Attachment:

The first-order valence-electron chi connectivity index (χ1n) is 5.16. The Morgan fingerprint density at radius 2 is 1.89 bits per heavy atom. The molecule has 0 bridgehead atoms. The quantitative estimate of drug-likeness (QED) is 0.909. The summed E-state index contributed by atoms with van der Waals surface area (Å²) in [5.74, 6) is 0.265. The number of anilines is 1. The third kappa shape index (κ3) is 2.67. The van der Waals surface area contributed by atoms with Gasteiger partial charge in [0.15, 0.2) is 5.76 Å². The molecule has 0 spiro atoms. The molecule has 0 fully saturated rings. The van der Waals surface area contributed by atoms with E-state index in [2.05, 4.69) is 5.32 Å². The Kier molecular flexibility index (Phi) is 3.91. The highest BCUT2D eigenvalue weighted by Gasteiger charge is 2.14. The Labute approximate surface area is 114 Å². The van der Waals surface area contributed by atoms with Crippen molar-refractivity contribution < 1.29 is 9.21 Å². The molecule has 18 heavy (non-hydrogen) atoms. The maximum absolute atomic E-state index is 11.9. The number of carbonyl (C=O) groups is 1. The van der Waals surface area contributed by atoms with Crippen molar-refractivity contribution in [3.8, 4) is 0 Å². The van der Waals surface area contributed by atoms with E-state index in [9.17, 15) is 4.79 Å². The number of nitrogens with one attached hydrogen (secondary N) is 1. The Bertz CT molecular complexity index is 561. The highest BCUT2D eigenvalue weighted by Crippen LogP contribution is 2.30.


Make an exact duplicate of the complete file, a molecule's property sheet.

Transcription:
The first-order valence-electron chi connectivity index (χ1n) is 5.16. The Morgan fingerprint density at radius 2 is 1.89 bits per heavy atom. The molecule has 0 bridgehead atoms. The quantitative estimate of drug-likeness (QED) is 0.909. The summed E-state index contributed by atoms with van der Waals surface area (Å²) in [5.74, 6) is 0.265. The number of anilines is 1. The third kappa shape index (κ3) is 2.67. The van der Waals surface area contributed by atoms with Gasteiger partial charge in [0.15, 0.2) is 5.76 Å². The molecule has 0 spiro atoms. The molecule has 0 fully saturated rings. The van der Waals surface area contributed by atoms with E-state index in [2.05, 4.69) is 5.32 Å². The Kier molecular flexibility index (Phi) is 3.91. The highest BCUT2D eigenvalue weighted by Gasteiger charge is 2.14. The Labute approximate surface area is 114 Å². The van der Waals surface area contributed by atoms with Crippen molar-refractivity contribution < 1.29 is 9.21 Å². The molecule has 18 heavy (non-hydrogen) atoms. The maximum absolute atomic E-state index is 11.9. The number of carbonyl (C=O) groups is 1. The van der Waals surface area contributed by atoms with Crippen molar-refractivity contribution in [3.8, 4) is 0 Å². The van der Waals surface area contributed by atoms with E-state index in [9.17, 15) is 4.79 Å². The number of nitrogens with one attached hydrogen (secondary N) is 1. The Bertz CT molecular complexity index is 561. The highest BCUT2D eigenvalue weighted by Crippen LogP contribution is 2.30.